Want a Premium Price? Weed Control In NON-GMO Soybeans
Many emotions set in on farmers that hear the word “non-GMO”, but it could help them in times like today when prices are low for many farm products. As some may already know, non-GMO soybeans are being contracted in South Dakota at Miller by the South Dakota soybean processors. What could this mean for producers? It may mean a niche market for soybean producers to make a little more per acre when higher crop prices are needed. Some markets suggest that non-GMO soybeans can fetch a dollar or more a bushel than GMO soybeans. The big question that comes to mind with non-GMO soybeans is weed control. Is it possible to continue to farm No-Till and plant non-GMO crops with resistant weeds growing in your fields? The answer is yes with a little more homework a producer can control weeds and keep your soil healthy!
Non-GMO Soybean Weed Management:
These management strategies are not uncommon even in GMO soybeans. The basics are the same. First we always need a weed free start at planting. This means, do not plant unless the weeds prior to planting are controlled. To give you some time for a post application and to give your soybeans a head start, make sure to apply a PRE-herbicide before planting. Then apply if needed a POST-herbicide application when weeds are less than four to six inches tall after soybean emergence which may be anytime between two to six weeks after soybean emergence.
Burndown Herbicide Options
I can’t stress this enough with any crop, but you need to start with a clean field before planting. To do this use a burndown herbicide that controls a broad spectrum of weeds such as glyphosate, paraquat, glufosinate (Liberty®) before or at planting. Other herbicides that may add in weed control could include 2,4-D ester and a metribuzin product.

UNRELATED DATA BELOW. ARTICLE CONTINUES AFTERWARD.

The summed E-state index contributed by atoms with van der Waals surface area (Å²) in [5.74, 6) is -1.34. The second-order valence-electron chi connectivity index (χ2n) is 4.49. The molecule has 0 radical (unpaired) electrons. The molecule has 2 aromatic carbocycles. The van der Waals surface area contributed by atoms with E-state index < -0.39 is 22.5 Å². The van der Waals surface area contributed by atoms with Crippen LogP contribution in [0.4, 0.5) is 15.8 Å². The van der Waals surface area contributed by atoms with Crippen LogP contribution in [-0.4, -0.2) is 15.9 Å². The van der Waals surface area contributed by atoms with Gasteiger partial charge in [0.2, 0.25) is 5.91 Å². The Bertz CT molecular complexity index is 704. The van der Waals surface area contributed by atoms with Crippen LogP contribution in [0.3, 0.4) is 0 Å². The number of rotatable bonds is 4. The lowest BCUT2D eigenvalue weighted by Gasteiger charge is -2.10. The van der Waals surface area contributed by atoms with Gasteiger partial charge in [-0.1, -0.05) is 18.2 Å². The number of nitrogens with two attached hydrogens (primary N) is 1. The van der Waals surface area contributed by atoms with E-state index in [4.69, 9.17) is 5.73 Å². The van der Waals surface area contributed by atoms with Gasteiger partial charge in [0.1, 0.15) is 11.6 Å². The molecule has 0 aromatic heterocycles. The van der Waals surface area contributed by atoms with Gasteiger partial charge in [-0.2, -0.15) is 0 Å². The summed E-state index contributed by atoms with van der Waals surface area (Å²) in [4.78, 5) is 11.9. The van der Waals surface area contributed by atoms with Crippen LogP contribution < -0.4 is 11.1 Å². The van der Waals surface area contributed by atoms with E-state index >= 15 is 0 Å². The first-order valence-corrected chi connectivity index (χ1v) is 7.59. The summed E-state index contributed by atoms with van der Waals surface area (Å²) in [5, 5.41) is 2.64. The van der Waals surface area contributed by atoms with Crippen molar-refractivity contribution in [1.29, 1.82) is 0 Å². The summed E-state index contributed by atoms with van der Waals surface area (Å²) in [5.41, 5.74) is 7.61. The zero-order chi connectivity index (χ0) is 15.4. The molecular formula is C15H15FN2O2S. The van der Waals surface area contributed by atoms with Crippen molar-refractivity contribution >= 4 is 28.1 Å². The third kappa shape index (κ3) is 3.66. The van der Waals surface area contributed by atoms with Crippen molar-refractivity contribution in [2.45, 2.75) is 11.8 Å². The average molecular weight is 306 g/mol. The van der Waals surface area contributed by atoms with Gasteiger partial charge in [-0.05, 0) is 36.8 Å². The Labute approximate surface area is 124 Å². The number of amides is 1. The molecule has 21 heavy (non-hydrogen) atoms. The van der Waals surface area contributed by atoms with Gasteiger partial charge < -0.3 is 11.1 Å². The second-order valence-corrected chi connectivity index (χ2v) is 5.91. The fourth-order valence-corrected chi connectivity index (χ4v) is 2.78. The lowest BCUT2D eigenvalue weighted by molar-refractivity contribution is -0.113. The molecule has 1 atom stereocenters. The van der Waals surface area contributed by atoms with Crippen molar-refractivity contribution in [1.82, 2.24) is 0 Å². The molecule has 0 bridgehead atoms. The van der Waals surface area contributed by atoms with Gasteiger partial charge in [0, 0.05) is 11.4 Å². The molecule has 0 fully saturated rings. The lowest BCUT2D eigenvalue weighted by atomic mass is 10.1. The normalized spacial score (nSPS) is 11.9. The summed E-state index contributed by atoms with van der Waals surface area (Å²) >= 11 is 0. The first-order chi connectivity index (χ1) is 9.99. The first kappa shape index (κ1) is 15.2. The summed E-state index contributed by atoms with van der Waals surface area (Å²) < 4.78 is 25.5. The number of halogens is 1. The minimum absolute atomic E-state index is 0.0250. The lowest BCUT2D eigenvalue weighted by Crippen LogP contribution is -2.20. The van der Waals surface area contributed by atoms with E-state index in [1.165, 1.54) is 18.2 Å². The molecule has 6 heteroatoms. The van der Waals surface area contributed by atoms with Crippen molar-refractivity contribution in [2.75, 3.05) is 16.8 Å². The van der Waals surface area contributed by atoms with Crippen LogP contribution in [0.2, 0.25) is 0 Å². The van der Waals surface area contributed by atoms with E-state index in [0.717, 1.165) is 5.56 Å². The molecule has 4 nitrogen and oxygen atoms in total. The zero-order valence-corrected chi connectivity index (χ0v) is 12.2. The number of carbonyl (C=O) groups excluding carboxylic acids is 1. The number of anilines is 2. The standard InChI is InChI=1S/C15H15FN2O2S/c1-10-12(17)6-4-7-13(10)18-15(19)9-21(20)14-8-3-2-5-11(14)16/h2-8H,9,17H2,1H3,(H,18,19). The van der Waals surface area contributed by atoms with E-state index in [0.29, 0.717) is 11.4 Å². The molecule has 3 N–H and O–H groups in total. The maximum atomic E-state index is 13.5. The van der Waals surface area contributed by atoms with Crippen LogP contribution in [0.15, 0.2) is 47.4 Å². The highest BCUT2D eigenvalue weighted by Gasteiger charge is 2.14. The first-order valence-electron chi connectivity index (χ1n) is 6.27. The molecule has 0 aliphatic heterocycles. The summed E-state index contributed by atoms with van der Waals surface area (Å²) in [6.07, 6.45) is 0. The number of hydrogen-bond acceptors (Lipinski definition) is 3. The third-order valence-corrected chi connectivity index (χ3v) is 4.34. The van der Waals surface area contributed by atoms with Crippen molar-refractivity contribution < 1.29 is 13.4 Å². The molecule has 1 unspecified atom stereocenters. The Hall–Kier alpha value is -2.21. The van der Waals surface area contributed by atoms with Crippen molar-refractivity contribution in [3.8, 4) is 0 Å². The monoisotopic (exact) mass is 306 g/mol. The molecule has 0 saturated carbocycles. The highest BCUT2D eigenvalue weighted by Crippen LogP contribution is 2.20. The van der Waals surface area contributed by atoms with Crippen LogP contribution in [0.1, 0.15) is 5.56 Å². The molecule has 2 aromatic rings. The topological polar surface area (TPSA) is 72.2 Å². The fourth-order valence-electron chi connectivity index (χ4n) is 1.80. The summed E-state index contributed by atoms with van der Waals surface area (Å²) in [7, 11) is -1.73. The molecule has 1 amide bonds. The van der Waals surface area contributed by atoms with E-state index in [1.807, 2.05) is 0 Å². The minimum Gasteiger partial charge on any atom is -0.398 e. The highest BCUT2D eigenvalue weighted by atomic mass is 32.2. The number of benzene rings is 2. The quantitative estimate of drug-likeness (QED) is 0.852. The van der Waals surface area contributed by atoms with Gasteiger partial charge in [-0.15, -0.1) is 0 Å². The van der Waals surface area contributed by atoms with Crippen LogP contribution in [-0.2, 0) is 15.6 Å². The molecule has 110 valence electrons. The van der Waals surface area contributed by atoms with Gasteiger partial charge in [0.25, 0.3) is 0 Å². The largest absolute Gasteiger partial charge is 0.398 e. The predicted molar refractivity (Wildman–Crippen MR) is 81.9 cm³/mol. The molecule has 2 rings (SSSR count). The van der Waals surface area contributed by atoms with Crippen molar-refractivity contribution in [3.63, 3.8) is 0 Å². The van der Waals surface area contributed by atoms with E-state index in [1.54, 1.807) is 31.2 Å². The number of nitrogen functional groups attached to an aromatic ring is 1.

The biggest decision here is to choose herbicides that will give you a window to control early weeds and give your beans a head start. Examples of herbicides that may give you the best control depending on what weed pressure you have, could include: Authority Assist®, Authority First®/Sonic®, Canopy®, Valor XLT®, Gangster®, Metribuzin, Python®, Scepter® and Valor®.
It is best that weeds be controlled from two to four inches tall but never allow them to reach over six inches tall. Also use a spray volume of at least 15 gpa and nozzles that produce medium-sized droplets.
- Flexstar® or Rhythm® + Select®, Fusion®, etc (grass herbicides) + COC or MSO + AMS
- Other options could include FirstRate®, Classic® or Synchrony®. If applied with 28%, this may improve weed control but also increase crop injury.
- If necessary for late emerging weeds apply Phoenix® or Cobra® three weeks later if troublesome broadleaf weeds exists, add a grass herbicide if late emerging grasses are a problem.
Applications of herbicides in the fall are not as long lasting or effective compared to those applied in the spring. Never substitute a fall treatment for a spring treatment. There are options for fall application but usually they end up costing more and then a spring application is almost always necessary. One combination that may be an option in the fall may be glyphosate + 2,4-D or 2,4-D + a low rate of a chlorimuron containing product.
There are options that increase cash crop growth and decrease weeds as well those include: crop rotation, cover crops, row spacing and livestock integration.
Source: Gared Shaffer, South Dakota State University